I hate losing, even losing track of, anything beloved. One earring from a gift pair. Books I’ve lent. The sharp details of old memories. People from my life. Recipes. I especially hate losing recipes. Like the lost earring or music or friend, a lost recipe will leave a gap between the strung together events and routines that comprise my life.
One such routine event is Christmas baking. Every year I make an assortment of five or six cookies for gift
baskets I give to friends and family. Sometimes I take one or two of the old favorites out and try a couple of replacements for variety and surprise. But I have my stalwarts: brownies, ginger cookies, honey-laced nut bars, hazelnut biscotti, Scottish shortbreads cut in rounds and sandwiched with jewel-toned jams.
I also make sure to include an early 1990s-era Food and Wine recipe for chocolate-dipped coconut snowballs. Unlike many of the other cookies I make, these I make only once a year (they seem too wintery to eat year round) and the anticipation only serves to whet my appetite.
About six years ago, as I gathered my cookie recipes for the gift baskets, I went through my stacks of Food and Wine magazines looking for the one with the holiday cookie article containing the coconut snowball recipe. The issue was nowhere to be found, and believe me I hunted high and low, pulling out every single stack of magazines, examining each and every one over and over and over. No snowballs.
For years after I did my best to forget I even owned this recipe, never mind owned then lost it. That particular failure was hard to bear. I did my best to revamp the cookie basket to keep it worthy of all my wonderful friends. I even tried to forget how good my first bite of a snowball always was, how much I savored the few I had always saved for myself, and how I made those few bites last. Sounds melodramatic, raising a lost cookie recipe almost to the status of a lost love, but this is how I felt: I had lost a piece of myself. A piece of my personal history.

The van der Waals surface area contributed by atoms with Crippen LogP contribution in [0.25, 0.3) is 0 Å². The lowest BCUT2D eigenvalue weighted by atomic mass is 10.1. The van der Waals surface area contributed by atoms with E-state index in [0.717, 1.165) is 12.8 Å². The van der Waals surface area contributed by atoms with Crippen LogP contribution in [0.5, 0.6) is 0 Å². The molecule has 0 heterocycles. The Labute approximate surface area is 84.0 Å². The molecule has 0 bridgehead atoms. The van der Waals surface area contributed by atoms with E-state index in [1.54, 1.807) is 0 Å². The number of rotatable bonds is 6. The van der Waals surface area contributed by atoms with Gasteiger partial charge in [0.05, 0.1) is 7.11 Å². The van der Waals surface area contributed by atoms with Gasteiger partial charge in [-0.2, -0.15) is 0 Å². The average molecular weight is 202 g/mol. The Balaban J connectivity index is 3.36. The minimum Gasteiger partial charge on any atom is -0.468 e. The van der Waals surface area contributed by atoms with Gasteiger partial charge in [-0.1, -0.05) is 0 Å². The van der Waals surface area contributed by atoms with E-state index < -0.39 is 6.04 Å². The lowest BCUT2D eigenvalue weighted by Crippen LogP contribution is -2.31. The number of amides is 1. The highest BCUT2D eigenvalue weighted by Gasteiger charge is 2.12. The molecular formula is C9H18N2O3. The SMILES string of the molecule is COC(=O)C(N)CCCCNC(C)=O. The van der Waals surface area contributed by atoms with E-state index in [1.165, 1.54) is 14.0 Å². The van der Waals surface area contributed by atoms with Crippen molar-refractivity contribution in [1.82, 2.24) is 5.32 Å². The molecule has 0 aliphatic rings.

A few summers ago I found my thoughts drifting back to the coconut snowball. Why the thought of coconut snowballs came to me in summer, I’m not really sure. Maybe I wanted to try one last time to find the recipe in time for the upcoming holiday season. I started scouring library shelves for Food and Wine recipe collections in cookbook form. I found some, but not one that contained the recipe I needed. Still, being in the library gave me an inspired idea: I could ask a librarian to do the research for me.
Shortly after, on one of my regular book finding trips, the reference librarian came up to me and, wordless, passed a photocopy to me. I looked at the paper in my hands. “Chocolate-Dipped Snowballs” it read. This sheet was stapled to a second so I flipped it over to look at the second page: “Food and Wine’s Holiday Favorites.”
The hardworking, dedicated, doggedly persevering librarian who don’t give up when they were given as little as recipe name and a magazine title and still somehow hit the jackpot. My recipe, at last, returned to me! My history made whole.
Below is the recipe for Chocolate-Dipped Coconut Snowballs, my favorite holiday cookie, exactly as it appeared in Food and Wine. Holiday perfection in a cookie.
Chocolate-Dipped Snowballs (Makes about 2 dozen)
2 ½ cups unsweetened shredded coconut
1 Tbsp. plus 2 tsp. cornstarch
¼ cup sugar
2 Tbsp. unsalted butter, cut into pieces
¼ cup light corn syrup
1 tsp. vanilla extract
¼ tsp. salt
2 large egg whites, beaten until slightly frothy to mix
6 ounces of your favorite chocolate, chopped and melted over a double boiler
Heat oven to 375 degrees. Line a baking sheet with parchment. Alternately, butter and flour a baking sheet well. In a medium bowl combine the coconut and the cornstarch. Set aside.
Beat the egg whites a little to combine. Set aside.
In a medium stainless steel saucepan set over medium high heat, combine the sugar, butter, corn syrup, vanilla, and salt, and stir as mixture melts together.
Bring to a boil, stirring constantly. Boil for 10 seconds, remove the pan from the heat, and stir the coconut mixture into it. Add half of the beaten egg whites and stir with a wooden spoon to combine. Add the second half and stir to combine. The mixture will begin to hold together and form a ball in the pan as you stir.
Return this to high heat and cook, stirring constantly, for 30 seconds. Let mixture cool slightly.
Begin scooping small amounts of the slightly warm coconut mixture to form snowballs. Use a cookie scoop for uniform size balls, or alternately, use moistened hands to roll the mixture into 1-inch balls. Put up to a dozen snowballs on each prepared cookie sheet.
Bake in the middle of the oven for 5 minutes. Rotate the baking sheets after 5 minutes, shifting top to bottom and bottom to top and continue cooking until the peaks of the snowballs begin to turn pale golden brown, about 5 minutes longer. Let the cookies cool completely on the baking sheet.
Dip the cooled snowballs into the melted chocolate. Melted chocolate is ready for dipping when it is still quite liquid and when a small drop feels cool on your skin.
Place the snowballs, resting on their sides with chocolate side up, on a sheet of parchment or waxed paper. Let the chocolate set until firm before packaging or serving.